Lawn and Garden Pathways and Sidewalks: “D.G.”

Some garden and lawn paths are more elaborate than others.  Some are fully intended to be features in a landscape in their own rights, while others want to be less visible but still attractive accompaniments to features demanding more attention.

Composition of walkways such as these can vary from just good old gravel to the Chinese Garden wonders of upraised quartz pebbles, painstakingly put into themes and patterns. In this post, we’ll begin humbly and use an example of “just plain gravel” – or, in this case, Decomposed Granite:

Decomposed Granite is a tiny nearly soil-like collection of bits of literally decomposed granite.  Common to the Western United States, it can be screened and filtered to produce a product like shown in the above picture which has a uniform and justifiably “soft” look.  While it does compact well, it can soften over time and become less dense, and less concrete-like, producing a rather soft surface.  It also has the merit of containing pretty much zero organic matter, being a solid rock product, so it fights weed infestations off well. It’s light color lends itself well to a desert environment like Reno.

The earth tone color of Decomposed Granite also lends itself to use as a mulch.  With drip irrigation, which is underground and hidden in these pictures, the “DG” tends to act as a protectorate for the soil beneath it including holding just a bit more water, while it discourages weed growth.

Here is a final look at this particular project from the patio where we see not only the pathway consruction consisting of this cool material, but also its use as a mulch:

These pictures were taken pretty much as soon as the construction phase had ended. It has developed a bit since then, naturally. I’ll try and find more recent photo’s which are……hmmm.  Not sure where.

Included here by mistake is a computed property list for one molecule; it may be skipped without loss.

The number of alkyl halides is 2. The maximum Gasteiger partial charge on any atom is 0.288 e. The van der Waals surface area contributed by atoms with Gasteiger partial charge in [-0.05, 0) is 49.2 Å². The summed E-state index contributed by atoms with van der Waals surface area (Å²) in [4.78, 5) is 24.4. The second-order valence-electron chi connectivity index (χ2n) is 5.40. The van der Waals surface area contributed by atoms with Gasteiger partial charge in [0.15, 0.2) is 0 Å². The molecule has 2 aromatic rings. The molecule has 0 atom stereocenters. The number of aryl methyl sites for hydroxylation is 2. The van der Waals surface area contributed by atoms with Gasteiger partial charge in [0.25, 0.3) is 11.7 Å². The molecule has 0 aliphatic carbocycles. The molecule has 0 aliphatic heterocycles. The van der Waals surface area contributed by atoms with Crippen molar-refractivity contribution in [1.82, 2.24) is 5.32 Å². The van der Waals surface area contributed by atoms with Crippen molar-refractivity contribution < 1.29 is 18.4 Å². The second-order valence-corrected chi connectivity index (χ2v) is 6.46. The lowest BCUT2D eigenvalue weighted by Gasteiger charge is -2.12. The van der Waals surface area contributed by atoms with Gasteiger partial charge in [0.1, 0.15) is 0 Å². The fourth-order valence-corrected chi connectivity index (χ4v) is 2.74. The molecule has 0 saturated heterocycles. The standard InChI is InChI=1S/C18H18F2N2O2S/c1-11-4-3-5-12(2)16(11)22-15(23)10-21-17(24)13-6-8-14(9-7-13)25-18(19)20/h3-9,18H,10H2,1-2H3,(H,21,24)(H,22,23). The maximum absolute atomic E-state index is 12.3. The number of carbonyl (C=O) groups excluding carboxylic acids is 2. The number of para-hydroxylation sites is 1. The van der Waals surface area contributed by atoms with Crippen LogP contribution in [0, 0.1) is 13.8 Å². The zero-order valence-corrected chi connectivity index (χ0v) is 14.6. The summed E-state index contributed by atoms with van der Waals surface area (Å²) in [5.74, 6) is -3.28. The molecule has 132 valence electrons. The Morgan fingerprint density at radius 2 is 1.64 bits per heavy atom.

3 thoughts on “Lawn and Garden Pathways and Sidewalks: “D.G.”

  1. Steve,
    What an incredible rock garden! I love the arrangement. So natural, and an artistic drought tolerant composition. I can see that this will only continue to look great over the years as it has great “bones” and a sense of place. Lucky owners of the property to have you create this rock garden with a naturalistic approach. I am reminded of the Japanese rock gardens, and the classic Chinese gardens use of stone. Here you have taken those elements and incorporated them in a dry,western environment, without creating a pastiche of the Asian forms. It feel right in the landscape, and I look forward to seeing this garden over time.

  2. Philip. experimentations with drought tolerance, as you know, are moving quicker. Looking for solutions is a real and admirable goal. The English Model is pretty much dying any more…………..huge swaths of lawn are pretty much on their way out as irrigation becomes more necessary in places facing water issues. And I, for one, love the changes. It means more interest invested in side features, like the mulches themselves and the plantings.

    Thanks for your comment, big time. Coming from you, it’s a true compliment!

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